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Contesting French West Africa

Battles over Schools and the Colonial Order, 1900–1950

Harry Gamble

Publisher: University of Nebraska Press
Imprint: University of Nebraska Press
Published: 09/2017
Pages: 372
Subject: History
eBook ISBN: 9781496202321


After the turn of the twentieth century, schools played a pivotal role in the construction of French West Africa. But as this dynamic, deeply researched study reveals, the expanding school system also became the site of escalating conflicts. As French authorities worked to develop truncated schools for colonial "subjects," many African students and young elites framed educational projects of their own. Weaving together a complex narrative and rich variety of voices, Harry Gamble explores the high stakes of colonial education. With the disruptions of World War II, contests soon took on new configurations. Seeking to forestall postwar challenges to colonial rule, French authorities showed a new willingness to envision broad reforms, in education as in other areas. Exploiting the new context of the Fourth Republic and the extension of citizenship, African politicians demanded an end to separate and inferior schools. Contesting French West Africa critically examines the move toward educational integration that took shape during the immediate postwar period. Growing linkages to the metropolitan school system ultimately had powerful impacts on the course of decolonization and the making of postcolonial Africa.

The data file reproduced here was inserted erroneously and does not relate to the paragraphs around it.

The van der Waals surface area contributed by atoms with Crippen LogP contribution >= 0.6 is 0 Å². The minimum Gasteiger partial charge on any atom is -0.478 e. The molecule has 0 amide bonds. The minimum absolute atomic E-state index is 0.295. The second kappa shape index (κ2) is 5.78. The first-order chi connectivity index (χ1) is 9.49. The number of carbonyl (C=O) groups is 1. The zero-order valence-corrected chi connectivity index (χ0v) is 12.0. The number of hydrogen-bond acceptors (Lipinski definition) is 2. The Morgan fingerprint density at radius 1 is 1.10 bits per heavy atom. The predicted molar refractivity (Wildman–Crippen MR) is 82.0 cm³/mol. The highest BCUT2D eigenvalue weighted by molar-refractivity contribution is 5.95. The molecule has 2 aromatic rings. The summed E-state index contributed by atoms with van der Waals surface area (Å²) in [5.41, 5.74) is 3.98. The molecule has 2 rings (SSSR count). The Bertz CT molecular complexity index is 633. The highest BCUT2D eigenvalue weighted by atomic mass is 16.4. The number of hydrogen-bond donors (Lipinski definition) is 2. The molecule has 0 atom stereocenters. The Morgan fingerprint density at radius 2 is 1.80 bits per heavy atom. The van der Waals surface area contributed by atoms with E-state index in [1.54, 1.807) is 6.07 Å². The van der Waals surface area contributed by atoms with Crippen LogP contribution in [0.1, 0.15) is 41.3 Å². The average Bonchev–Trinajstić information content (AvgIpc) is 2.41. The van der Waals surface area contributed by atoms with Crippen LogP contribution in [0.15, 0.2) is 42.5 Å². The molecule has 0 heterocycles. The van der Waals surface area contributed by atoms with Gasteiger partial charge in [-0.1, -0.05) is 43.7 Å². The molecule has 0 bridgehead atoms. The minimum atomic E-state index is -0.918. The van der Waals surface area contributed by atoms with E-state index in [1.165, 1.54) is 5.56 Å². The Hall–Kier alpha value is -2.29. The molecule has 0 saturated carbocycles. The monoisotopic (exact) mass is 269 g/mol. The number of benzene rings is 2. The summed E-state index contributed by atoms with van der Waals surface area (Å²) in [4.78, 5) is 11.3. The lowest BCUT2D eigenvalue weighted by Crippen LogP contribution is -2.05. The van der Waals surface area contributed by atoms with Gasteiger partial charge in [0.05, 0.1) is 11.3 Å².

Harry Gamble is a professor of French and francophone studies at the College of Wooster in Ohio.   


"Contesting French West Africa provides critical insight into colonial policy and practice. It will be essential reading for colonial historians, and provides critical context for readers of accounts such as the one written by Camara Laye."—Kathleen Keller, H-France Review

"In this compelling, well-written study, Harry Gamble . . . shows that battles over schooling, either within the French colonial state or between Africans and French officials, encapsulated broader debates about the nature, purpose, and future of French rule in West Africa. . . . Gamble's periodization, eschewing the typical dividing points of 1914 and 1940, allows him to construct a nuanced picture of the ebbs and flows of French policy and African activism over time. . . . He consistently shows how colonial officials on the spot evaded or mitigated direction from the center and/or how Africans shaped the outcome of a particular policy."—Elizabeth A. Foster, International Journal of African Historical Studies

"Contesting French West Africa deftly highlights the tensions, contradictions, and unique features of a complex colonial schooling system. Harry Gamble is to be commended for his engagement with many themes, from the sharp contrasts between urban and rural contexts to the windows of cultural opportunity that opened for Africans during World War II."—Eric T. Jennings, Distinguished Professor in the History of France and the Francophonie at the University of Toronto and author of Free French Africa in World War II: The African Resistance